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Monitor And Manage Your Bandwidth Per Device

Updated on February 12, 2014

Gargoyle To The Rescue

With very few exceptions if you have access to the internet it has some kind of usage limits on it. Some have a regular cap that if exceeded will cut off your connection, slow your speeds, or in some cases start charging you extra fees for the overage. Even if you don't have any direct usage limits there may be a “soft cap” in place, that if consistently exceeded will cause your account to be at least reviewed, and in some cases even suspended. For most people monitoring your usage can be complicated and if the provider does offer any tools to view usage they can be slow in updating or even wildly inaccurate. All this can create quite a bit of stress and if charged for overages it can get expensive quite fast as well.

Fortunately you aren't limited to only using the tools that your provider offers to monitor your usage. There are quite a lot of programs out there that will work fine for a person using just a single computer on their connection. If however you have other devices which also share the connection then no program will be able to account for the usage from other devices and this method becomes all but useless. If you have multiple computers or other devices in your home you need to monitor the usage at the router for it to be accurate, and ideally you need a way to limit it from there as well. Sadly these features are not included in any consumer level router I could find.

While the routers available don't actually have this feature, a surprising number of them are capable of doing it, just the software they run doesn't have it. While scouring the net to find a way of at the very least reliably monitoring my household's bandwidth usage I found a way to update many different routers with totally new software that is absolutely free and will show surprisingly detailed usage information. It will also let you set your own caps for each device in your network, or even for the entire connection as a whole. As if that wasn't enough it also includes QOS features that let you for instance set any VOIP traffic to be higher priority so downloads won't affect your call quality.

The software I found is called Gargoyle and is a replacement firmware designed to replace the built in code that drives a number of different routers. They have versions for many different types of routers available, though the list is far from all inclusive. Your router has to have a certain level of hardware inside to be able to handle all that Gargoyle is capable of, and be one of those that the developers are writing code for. If the router you are already using is supported then you are halfway there, otherwise you will need to acquire one that can run Gargoyle in order to use it. Finding a router to use shouldn't be hard, and if the prospect of doing the update yourself seems daunting, they do offer a few different routers for sale on their page that include the update pre-installed, so that your router will be running Gargoyle the moment you take it out of the box.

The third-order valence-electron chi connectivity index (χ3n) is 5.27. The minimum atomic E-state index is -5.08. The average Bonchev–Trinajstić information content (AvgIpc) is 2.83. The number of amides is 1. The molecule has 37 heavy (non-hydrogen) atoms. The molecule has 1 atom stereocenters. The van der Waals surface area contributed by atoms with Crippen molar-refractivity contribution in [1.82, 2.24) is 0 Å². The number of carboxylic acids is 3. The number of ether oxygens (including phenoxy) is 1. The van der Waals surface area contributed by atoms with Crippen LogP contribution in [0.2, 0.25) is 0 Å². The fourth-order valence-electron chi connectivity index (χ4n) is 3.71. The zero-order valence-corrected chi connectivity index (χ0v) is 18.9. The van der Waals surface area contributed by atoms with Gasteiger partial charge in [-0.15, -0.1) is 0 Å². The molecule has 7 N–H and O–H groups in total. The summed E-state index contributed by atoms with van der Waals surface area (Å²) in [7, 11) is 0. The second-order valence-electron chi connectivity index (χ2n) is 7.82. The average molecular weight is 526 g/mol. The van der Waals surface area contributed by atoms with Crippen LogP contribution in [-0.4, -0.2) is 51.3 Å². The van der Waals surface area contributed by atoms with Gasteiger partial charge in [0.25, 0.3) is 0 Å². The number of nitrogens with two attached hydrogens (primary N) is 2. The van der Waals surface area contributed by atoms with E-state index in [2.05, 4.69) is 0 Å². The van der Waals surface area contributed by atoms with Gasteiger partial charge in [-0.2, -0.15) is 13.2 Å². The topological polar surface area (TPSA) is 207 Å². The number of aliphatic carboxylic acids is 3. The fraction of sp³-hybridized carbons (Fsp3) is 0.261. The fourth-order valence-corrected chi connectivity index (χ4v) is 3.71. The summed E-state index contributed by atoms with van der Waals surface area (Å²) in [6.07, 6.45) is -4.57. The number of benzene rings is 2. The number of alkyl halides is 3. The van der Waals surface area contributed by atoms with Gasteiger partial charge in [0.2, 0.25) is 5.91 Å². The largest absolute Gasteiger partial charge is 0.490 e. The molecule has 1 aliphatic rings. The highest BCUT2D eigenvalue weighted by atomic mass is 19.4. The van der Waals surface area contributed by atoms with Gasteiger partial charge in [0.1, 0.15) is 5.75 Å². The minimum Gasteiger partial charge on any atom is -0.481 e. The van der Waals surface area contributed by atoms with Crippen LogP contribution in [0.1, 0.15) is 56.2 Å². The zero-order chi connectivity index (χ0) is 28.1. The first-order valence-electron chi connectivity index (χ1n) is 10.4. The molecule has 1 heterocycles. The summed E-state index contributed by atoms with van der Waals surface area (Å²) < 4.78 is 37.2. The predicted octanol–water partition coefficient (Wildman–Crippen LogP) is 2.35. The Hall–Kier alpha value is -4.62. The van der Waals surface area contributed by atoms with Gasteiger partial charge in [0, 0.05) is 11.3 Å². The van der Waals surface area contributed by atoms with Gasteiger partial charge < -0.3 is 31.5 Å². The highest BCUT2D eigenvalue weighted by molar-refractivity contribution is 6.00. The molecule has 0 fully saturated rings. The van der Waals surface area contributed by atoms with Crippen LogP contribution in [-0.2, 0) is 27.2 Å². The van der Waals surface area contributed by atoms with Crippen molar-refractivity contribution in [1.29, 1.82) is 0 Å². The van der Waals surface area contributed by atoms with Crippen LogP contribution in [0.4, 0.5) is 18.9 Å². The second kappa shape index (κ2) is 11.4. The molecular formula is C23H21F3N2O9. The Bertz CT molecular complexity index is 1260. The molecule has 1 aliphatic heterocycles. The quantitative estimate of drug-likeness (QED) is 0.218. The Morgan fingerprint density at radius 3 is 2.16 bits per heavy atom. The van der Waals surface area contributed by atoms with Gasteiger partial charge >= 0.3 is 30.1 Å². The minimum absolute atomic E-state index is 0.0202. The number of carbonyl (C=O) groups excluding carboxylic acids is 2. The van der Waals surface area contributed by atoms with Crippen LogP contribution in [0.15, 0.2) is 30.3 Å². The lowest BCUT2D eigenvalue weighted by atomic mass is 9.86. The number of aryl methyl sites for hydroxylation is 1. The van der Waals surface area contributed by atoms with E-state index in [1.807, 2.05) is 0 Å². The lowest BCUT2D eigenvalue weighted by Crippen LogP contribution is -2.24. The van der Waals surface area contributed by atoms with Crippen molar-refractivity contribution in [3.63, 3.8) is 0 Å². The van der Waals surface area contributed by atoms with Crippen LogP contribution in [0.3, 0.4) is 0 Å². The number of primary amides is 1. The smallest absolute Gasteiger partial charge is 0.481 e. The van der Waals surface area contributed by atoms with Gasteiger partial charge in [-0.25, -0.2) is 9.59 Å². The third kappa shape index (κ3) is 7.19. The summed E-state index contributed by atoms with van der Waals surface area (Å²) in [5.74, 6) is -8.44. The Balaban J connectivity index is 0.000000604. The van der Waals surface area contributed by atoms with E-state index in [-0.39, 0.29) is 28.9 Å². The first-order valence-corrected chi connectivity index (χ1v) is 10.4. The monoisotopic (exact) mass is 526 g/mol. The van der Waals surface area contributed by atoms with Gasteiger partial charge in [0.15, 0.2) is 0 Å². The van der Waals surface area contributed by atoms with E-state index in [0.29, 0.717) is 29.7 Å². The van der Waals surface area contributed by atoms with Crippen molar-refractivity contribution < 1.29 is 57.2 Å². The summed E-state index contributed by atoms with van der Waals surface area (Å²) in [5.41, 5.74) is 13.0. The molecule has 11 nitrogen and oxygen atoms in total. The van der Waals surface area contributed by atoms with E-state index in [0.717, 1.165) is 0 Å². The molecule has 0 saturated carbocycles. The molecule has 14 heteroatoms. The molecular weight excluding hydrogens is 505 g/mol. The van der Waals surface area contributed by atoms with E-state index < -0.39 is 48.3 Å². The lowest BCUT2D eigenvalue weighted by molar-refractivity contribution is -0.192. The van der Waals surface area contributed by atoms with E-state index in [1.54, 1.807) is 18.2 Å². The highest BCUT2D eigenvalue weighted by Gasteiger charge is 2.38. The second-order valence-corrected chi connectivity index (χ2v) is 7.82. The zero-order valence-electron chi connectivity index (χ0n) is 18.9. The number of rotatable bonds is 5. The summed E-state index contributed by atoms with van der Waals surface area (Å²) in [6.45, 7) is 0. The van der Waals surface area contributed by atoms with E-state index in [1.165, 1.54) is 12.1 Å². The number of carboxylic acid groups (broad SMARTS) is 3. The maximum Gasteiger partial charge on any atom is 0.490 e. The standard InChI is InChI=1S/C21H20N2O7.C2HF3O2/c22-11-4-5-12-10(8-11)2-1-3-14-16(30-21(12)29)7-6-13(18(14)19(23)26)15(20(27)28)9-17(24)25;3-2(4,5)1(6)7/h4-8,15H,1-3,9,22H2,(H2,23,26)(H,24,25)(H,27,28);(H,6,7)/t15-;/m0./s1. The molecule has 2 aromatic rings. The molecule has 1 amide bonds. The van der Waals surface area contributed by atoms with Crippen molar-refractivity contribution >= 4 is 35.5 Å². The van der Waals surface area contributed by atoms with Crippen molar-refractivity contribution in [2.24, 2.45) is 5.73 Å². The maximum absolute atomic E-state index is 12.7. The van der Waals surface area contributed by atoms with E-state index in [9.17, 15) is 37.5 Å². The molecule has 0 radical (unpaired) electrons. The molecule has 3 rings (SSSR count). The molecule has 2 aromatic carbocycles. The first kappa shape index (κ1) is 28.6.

Main screen of Gargoyle's web interface.
Main screen of Gargoyle's web interface.
Some of the details shown in the Bandwidth section.
Some of the details shown in the Bandwidth section.

General Usage Stats

Whether you choose to get a router and update it yourself or purchase one with it pre-installed when you login to Gargoyle's web interface you will see a summary of basic info about your current setup, and a menu to the left of sections where you will find much more information and the various settings that you can change. If your only goal was to be able to access an accurate and realtime display of the bandwidth you are using across the entire network the you can stop here. Once you are using a router with Gargoyle firmware installed on it all the information you could ask for about your usage is easily available.

Under the Status / Bandwidth Usage you will find graphs showing current usage as it happens. Also if you scroll farther down the screen there is a table that just shows the raw numbers. You can change the select what timeframe to display from minutes, quarter hours, hours, days, or months. However your connection is limited you should be easily able to see your usage for the time period important to you with just a few clicks. If you want to pull this data into a spreadsheet and work your own mojo with how it is displayed that is accommodated as well. There is a button at the bottom of this screen to download the bandwidth data in the form of a comma separated text file, which you can load into any spreadsheet program you want.

Status / BW Distribution is where you find the usage broken down by devices.
Status / BW Distribution is where you find the usage broken down by devices.

Usage By Device